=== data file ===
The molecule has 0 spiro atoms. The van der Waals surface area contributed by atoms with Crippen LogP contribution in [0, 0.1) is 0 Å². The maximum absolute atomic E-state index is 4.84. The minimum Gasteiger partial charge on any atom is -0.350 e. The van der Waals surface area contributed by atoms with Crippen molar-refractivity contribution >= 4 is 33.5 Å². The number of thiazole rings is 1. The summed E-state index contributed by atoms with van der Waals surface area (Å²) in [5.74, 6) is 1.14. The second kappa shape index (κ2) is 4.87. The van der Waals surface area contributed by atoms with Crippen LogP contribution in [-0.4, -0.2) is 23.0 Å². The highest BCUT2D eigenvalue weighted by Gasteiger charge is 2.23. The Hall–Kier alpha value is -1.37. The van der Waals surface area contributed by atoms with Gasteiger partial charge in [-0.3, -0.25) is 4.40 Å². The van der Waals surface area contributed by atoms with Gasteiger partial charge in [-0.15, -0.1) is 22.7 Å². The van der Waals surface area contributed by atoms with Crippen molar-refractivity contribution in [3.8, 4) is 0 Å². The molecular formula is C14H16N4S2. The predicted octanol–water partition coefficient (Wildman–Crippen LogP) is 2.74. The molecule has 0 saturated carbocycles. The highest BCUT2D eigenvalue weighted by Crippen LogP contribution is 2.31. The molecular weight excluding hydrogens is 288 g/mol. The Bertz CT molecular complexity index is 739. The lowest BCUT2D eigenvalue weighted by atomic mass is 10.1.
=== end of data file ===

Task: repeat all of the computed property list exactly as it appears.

The molecule has 0 spiro atoms. The van der Waals surface area contributed by atoms with Crippen LogP contribution in [0, 0.1) is 0 Å². The maximum absolute atomic E-state index is 4.84. The minimum Gasteiger partial charge on any atom is -0.350 e. The van der Waals surface area contributed by atoms with Crippen molar-refractivity contribution >= 4 is 33.5 Å². The number of thiazole rings is 1. The summed E-state index contributed by atoms with van der Waals surface area (Å²) in [5.74, 6) is 1.14. The second kappa shape index (κ2) is 4.87. The van der Waals surface area contributed by atoms with Crippen LogP contribution in [-0.4, -0.2) is 23.0 Å². The highest BCUT2D eigenvalue weighted by Gasteiger charge is 2.23. The Hall–Kier alpha value is -1.37. The van der Waals surface area contributed by atoms with Gasteiger partial charge in [-0.3, -0.25) is 4.40 Å². The van der Waals surface area contributed by atoms with Gasteiger partial charge in [-0.15, -0.1) is 22.7 Å². The van der Waals surface area contributed by atoms with Crippen molar-refractivity contribution in [3.8, 4) is 0 Å². The molecular formula is C14H16N4S2. The predicted octanol–water partition coefficient (Wildman–Crippen LogP) is 2.74. The molecule has 0 saturated carbocycles. The highest BCUT2D eigenvalue weighted by Crippen LogP contribution is 2.31. The molecular weight excluding hydrogens is 288 g/mol. The Bertz CT molecular complexity index is 739. The lowest BCUT2D eigenvalue weighted by atomic mass is 10.1.